Romana looked at the Doctor, knowingly. “The action of ultra-violet light on a flourite type mineral. Correct, K9?”
“Correct. UX80 composed 0.035 flourites.”

How exciting!  The story is actually quite an interesting one, as it concerns a renegade Time Lord named Radik, who was “thrown out of Academy for unpermitted experimentation in the field of radiation” and stole a TARDIS.

The comic strip Terror on Xaboi is all about some alien cavemen who are being menaced by a giant beast who bears more than a passing resemblance to King Kong.  The Doctor solves their problem for them by getting a big gun out of the TARDIS and killing the “beast”.  I suppose if he’s going to be a xenophobic Doctor he might as well be a murderer as well.

“Killing it doesn’t seem like the answer to the problem, but what else could I do?”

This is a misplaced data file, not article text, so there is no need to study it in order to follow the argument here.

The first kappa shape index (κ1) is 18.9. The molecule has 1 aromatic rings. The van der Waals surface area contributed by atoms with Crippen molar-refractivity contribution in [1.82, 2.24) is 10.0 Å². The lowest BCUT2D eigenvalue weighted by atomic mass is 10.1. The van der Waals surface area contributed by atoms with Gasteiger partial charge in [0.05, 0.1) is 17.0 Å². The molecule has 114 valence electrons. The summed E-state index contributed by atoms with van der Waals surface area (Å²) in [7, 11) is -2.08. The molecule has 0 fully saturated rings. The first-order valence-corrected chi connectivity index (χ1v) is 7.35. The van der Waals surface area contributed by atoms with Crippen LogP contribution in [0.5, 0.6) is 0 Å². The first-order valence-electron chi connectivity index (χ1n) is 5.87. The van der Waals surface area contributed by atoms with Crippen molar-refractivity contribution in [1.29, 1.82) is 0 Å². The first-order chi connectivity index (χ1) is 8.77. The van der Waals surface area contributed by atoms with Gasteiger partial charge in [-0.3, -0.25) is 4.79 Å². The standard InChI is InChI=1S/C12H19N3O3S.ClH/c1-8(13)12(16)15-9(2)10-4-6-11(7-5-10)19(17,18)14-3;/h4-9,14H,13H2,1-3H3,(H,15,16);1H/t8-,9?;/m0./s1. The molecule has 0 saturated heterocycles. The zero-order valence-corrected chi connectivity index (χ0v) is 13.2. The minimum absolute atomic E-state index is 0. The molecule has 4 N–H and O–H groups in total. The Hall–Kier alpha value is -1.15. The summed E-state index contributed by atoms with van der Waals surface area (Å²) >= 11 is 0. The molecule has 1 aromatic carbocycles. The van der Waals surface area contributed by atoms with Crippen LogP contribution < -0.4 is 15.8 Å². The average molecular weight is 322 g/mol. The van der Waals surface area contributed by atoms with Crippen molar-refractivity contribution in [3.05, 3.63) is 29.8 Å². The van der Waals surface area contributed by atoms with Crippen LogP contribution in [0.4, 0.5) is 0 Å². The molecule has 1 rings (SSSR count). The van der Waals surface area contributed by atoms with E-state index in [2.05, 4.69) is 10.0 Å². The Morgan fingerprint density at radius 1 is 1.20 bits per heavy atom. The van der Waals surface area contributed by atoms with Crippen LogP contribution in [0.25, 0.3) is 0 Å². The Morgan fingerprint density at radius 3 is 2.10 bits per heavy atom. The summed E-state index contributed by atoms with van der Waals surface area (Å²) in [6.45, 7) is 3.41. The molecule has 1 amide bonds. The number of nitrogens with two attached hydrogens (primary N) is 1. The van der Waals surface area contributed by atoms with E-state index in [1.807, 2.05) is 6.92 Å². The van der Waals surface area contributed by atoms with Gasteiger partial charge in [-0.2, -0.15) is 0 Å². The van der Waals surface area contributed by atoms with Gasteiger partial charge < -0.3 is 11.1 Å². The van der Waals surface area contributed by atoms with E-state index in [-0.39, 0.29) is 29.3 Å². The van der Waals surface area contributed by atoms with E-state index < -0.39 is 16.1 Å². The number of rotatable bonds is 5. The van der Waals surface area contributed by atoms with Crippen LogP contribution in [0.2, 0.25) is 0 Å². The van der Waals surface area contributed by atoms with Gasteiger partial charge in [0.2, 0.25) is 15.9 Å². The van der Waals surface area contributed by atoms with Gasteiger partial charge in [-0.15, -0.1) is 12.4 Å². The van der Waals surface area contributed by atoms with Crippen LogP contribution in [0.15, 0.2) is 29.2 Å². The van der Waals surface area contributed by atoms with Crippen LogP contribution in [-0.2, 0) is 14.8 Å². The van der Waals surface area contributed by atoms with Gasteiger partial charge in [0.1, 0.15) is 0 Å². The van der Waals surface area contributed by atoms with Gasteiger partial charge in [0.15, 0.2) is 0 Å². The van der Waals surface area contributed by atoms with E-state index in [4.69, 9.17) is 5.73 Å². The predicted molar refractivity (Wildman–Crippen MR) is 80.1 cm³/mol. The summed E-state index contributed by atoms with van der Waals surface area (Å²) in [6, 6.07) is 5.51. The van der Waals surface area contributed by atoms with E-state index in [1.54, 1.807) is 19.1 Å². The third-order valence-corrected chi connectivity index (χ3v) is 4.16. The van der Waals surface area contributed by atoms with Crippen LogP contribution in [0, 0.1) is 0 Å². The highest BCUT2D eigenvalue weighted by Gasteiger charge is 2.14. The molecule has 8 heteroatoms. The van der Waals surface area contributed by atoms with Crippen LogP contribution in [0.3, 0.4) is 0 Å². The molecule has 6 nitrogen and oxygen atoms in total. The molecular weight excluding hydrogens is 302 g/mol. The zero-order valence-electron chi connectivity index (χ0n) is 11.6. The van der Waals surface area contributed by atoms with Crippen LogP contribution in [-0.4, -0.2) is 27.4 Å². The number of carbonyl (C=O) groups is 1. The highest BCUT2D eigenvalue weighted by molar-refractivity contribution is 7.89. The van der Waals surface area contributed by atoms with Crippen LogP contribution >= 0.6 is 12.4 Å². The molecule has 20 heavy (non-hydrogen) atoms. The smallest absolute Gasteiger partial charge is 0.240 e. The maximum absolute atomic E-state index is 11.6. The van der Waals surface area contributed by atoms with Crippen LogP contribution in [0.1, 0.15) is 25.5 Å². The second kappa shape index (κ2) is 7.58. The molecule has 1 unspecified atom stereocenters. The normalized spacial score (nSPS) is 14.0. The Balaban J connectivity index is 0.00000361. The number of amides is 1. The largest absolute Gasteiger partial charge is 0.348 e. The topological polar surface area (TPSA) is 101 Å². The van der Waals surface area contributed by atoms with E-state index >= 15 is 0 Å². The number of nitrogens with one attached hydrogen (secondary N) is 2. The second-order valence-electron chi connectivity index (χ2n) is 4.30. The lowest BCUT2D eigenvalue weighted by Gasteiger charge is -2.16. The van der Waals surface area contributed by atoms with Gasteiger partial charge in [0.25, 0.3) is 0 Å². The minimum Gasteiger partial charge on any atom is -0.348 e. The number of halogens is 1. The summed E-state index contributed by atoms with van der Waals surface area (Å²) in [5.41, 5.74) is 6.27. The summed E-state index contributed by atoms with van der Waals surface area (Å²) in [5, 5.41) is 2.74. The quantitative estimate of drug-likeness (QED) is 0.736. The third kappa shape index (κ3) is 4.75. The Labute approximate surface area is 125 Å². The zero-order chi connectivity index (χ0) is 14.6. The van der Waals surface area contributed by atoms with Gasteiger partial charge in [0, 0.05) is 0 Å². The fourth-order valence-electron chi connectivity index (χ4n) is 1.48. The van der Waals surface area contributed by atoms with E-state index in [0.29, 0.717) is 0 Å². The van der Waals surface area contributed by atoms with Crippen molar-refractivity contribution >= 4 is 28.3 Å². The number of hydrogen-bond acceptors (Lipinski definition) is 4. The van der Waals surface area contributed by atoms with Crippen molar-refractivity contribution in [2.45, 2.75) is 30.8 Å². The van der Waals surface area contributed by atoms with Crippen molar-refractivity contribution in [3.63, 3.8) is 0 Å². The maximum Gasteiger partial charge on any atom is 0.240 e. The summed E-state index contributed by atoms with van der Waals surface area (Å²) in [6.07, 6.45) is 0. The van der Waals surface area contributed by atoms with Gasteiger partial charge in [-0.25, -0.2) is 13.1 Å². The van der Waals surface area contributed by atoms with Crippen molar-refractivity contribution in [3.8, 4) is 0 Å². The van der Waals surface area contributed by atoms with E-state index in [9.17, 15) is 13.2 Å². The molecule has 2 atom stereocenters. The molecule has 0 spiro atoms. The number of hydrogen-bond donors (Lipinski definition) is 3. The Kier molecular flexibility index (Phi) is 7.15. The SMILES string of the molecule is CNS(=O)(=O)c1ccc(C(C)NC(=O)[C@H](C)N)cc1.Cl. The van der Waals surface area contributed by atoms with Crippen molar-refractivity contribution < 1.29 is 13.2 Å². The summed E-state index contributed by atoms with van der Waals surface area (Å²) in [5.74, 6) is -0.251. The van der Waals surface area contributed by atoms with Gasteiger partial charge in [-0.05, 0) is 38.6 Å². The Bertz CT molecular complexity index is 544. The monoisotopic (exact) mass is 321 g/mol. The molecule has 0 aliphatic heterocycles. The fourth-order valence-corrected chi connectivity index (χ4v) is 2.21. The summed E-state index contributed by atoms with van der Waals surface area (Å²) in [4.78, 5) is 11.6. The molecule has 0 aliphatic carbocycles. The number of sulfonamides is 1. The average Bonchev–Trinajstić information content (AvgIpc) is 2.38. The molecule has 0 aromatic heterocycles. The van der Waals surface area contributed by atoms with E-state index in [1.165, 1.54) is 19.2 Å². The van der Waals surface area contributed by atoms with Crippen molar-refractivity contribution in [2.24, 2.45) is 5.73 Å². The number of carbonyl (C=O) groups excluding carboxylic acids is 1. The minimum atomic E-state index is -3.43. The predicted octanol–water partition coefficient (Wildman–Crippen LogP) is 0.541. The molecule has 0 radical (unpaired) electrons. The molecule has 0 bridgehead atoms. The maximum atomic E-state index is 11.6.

…well, not kill it, perhaps?

Reluctant Warriors is another noteworthy story, as it seems to almost have the same idea as Vengeance on Varos, a few years early.  The Doctor and Romana find people gathered around large screens set into walls, to watch battles to the death and bet on the results.  According to the rather alarming illustration on page 33 they seem to fight naked.

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What would Lieutenant Columbo think of that?

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Not a lot.

The premise of the story is that a man named Leondin, who “was campaigning for more leisure and shorter working hours”, was elected because “people were fooled by his persuasive talk”.

“Soon the whole city seemed to think of nothing but pleasure, and Leondin provided more and more sophisticated entertainments to keep them happy in their long hours of leisure.”

“Surely there must be some sensible people left,” said Romana.

So there’s maybe a whiff of the author’s own politics there.  Charitably we could say that the story is ahead of its time, due to the similarities with Vengeance on Varos, but on the other hand the inspiration is probably rather more prosaic than some kind of prediction of reality television: the Roman Empire.